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Jewish Times Asia March 2015

Business News

Dairy farm project in Vietnam nears completion Spanning 800,000 square metres and housing 15,000 milking cows in central Vietnam, the largest Israeli dairy farming project in the world is set to reach completion this year, the companies involved recently announced.

At a cost of more than US$200 million, Israelis teamed up with Vietnamese to construct the enormous TH Milk facility, in which the cows are capable of generating 9,300 litres of milk annually despite tropical conditions, the companies said. Stemming from an initial agreement signed between Kibbutz Afikim-based milking technology developer Afimilk, and the Vietnamese firm TH Milk in 2009, construction and operation of the 12 milking parlors has occurred in stages.

Design and planning for the facility has been implemented by the Tel Aviv-based AlefBet Planners Ltd., alongside the Galil Engineering Group. The original cows for the dairy farm arrived from New Zealand and were inseminated with Israeli and European sperm to maximize the quality and milk yield of the herd.

“Designing the site was particularly challenging due to the lack of existing infrastructure suitable for a sizable dairy industry in Vietnam,” explained Ronen Feigenbaum, chief designer of farms and livestock at AlefBet Planners. “The project is 11 times larger than the biggest milking facility in Israel and can generate milk amounts equivalent to 15 percent of Israel’s dairy industry,” he said.

Although average milk production in Israeli dairy cows reaches about 13,000 litres an-

Ronen Feigenbaum

New Zealand cows in Vietnam

Dairy farm in Vietnam

nually, reaching a 9,300-litre yearly production rate for cows in Vietnam is an achievement from a global perspective, due to the climate conditions, the project partners said. This accomplishment was made possible due to the installation of cooling systems that absorb excess heat, they added. Milking technology from Afimilk has also been instrumental in a second milking project in Vietnam, an Israeli demonstration farm just outside of Ho Chi Minh City in the south of the country.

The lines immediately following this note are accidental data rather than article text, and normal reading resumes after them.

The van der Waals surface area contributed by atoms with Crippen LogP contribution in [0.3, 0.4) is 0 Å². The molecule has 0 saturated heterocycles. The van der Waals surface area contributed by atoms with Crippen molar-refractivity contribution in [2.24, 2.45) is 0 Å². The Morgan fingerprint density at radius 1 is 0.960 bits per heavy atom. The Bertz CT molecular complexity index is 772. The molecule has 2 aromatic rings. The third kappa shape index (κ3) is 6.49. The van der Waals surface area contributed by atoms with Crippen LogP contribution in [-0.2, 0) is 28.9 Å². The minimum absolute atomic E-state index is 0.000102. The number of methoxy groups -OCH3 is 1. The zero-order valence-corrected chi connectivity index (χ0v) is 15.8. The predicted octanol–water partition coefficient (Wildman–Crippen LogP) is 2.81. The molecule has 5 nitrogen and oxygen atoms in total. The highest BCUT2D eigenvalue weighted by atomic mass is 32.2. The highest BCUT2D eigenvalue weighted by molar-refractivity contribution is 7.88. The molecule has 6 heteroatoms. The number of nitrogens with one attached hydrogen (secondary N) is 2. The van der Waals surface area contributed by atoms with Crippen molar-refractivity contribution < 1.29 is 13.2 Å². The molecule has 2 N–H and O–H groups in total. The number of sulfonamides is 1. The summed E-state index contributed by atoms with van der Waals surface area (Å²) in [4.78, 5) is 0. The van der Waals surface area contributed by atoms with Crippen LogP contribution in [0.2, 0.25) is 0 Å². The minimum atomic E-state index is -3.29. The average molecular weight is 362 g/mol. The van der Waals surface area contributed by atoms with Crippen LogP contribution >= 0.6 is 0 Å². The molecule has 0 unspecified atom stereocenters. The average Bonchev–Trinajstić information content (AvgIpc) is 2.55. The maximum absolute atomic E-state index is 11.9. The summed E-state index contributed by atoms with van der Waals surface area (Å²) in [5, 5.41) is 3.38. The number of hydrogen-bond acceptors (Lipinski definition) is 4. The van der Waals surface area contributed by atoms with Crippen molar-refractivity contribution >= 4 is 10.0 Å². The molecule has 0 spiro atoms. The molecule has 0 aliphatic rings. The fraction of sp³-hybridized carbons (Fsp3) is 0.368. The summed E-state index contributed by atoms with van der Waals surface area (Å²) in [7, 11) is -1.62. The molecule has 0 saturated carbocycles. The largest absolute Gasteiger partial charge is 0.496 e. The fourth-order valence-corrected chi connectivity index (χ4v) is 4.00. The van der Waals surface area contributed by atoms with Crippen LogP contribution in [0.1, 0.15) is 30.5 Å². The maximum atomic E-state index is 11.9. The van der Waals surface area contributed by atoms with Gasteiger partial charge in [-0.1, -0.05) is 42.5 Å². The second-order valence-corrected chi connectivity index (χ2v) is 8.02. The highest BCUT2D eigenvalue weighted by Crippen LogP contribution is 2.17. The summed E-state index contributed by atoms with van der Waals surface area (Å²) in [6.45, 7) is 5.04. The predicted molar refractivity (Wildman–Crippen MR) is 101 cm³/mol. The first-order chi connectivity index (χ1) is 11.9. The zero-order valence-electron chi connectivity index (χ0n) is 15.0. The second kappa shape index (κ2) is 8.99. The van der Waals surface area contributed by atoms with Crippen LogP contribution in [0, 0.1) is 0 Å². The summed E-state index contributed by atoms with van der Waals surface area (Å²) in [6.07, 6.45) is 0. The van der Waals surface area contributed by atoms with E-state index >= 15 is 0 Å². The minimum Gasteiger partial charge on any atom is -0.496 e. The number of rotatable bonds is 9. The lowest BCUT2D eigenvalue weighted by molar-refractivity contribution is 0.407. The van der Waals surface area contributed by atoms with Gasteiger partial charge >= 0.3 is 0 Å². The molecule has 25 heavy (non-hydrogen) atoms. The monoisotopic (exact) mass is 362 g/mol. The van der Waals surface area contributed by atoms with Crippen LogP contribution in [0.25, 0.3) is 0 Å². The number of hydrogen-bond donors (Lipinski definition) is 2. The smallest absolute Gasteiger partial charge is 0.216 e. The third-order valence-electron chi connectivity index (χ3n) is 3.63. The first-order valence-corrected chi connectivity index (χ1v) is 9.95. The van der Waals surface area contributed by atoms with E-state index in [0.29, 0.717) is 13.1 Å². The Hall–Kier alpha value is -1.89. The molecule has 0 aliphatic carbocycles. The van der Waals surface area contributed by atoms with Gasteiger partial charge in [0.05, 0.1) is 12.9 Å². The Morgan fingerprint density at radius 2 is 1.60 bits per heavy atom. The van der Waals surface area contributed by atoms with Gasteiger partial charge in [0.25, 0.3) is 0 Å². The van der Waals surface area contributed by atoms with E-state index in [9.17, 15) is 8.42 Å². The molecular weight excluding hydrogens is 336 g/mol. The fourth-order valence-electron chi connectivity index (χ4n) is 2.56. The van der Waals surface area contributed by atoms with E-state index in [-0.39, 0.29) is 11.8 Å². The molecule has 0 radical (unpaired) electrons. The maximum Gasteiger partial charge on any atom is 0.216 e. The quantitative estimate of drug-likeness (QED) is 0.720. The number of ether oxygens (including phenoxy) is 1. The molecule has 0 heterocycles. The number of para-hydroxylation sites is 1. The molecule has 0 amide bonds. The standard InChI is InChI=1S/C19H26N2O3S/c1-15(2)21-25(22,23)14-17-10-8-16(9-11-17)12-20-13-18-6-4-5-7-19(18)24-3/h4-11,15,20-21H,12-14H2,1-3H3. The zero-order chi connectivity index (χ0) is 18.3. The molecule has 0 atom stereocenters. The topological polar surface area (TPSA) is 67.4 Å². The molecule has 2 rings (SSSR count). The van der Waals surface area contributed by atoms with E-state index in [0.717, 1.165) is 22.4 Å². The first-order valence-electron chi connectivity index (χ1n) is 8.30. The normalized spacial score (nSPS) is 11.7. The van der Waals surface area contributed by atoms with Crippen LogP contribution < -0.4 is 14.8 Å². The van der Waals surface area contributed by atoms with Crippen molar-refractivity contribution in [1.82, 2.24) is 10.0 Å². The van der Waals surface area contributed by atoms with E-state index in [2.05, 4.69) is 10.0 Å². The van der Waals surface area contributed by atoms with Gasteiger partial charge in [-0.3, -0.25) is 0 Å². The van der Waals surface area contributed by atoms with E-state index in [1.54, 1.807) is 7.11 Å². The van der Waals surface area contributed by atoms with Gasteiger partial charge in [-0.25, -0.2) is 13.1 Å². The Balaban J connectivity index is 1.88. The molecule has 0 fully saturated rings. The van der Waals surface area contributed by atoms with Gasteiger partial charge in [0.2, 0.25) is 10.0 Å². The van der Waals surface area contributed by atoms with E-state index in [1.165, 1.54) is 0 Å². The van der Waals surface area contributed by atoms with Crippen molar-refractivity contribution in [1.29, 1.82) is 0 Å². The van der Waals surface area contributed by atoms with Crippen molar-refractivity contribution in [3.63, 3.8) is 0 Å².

The farm, managed by the city’s Agriculture and Rural Development Department, in conjunction with the Israeli Embassy in Vietnam, aims to help the country’s dairy farmers increase local milking efficiency and quality. Although employing technologies from private companies Afimilk and Netanya-based SCR Dairy, the demonstration farm is a public venture, whose professional operations are overseen by the Foreign Ministry’s Mashav Agency for International Development Cooperation and the Agriculture Ministry’s Center for International Agricultural Development Cooperation.

Unlike the demonstration farm, which has 174 cows predominantly for educational purposes, the commercial TH Milk farm is set to have some 20,000 cows by the end of the year. The farm could be expanded even further, but TH Milk would need to increase the size of the processing plant to accept more cows. All in all, over the past five years of working on the project, Feigenbaum said he observed

that “the knowledge transfer was enormous.” “Basically all the infrastructure that was needed for large dairy farming in Vietnam was built around this project – meaning veterinarians, medicines and vaccines,” he said. “I designed even how to unload the cows at the port,” he noted. “This infrastructure will serve other projects and serve Vietnam for a long period now,” Feigenbaum concluded.

Strong sales for Israeli wine 2014 was another good year for Israel’s wine industry, according to figures published by the Israel Export and International Cooperation Institute (IEICI). Exports of wine and spirits rose 10% last year. The figures were announced at a two-day Tel Aviv Sommelier Wine festival in January which was being attended by dozens of Israeli winemakers and delegations of vintners from around the world. IEICI attributes the rise in wine exports to growing demand in North America, Europe and Asia. In 2014, 58% of wine exports amounting to US$23 million (US$20 million to the US) went to North America, US$13 million (up 12%) to Europe and US$2.2 million (up 27%) to Asia. In

Europe, France is the biggest market for Israeli wine.

IEICI Wine Department head Ya’ara Shimoni said that most Israeli wine exports are bought by the Diaspora Jewish kosher market. “In recent years Israeli won has won international recognition and the rise in wine exports to Asia where the kosher market is insignificant demonstrates the strength of Israel’s wine brand around the world,” Shimoni commented. IEICI figures show that wine and spirits exports have grown consistently over the past five years, having more than doubled from US$19 million in 2009.

Israel has 250 wineries of which 50 operate commercially. Overall annual sales of Israeli-made wine reached US$220 million in 2014.

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March 2015 • Volume 9 • Issue 10 • Adar / Nissan 5775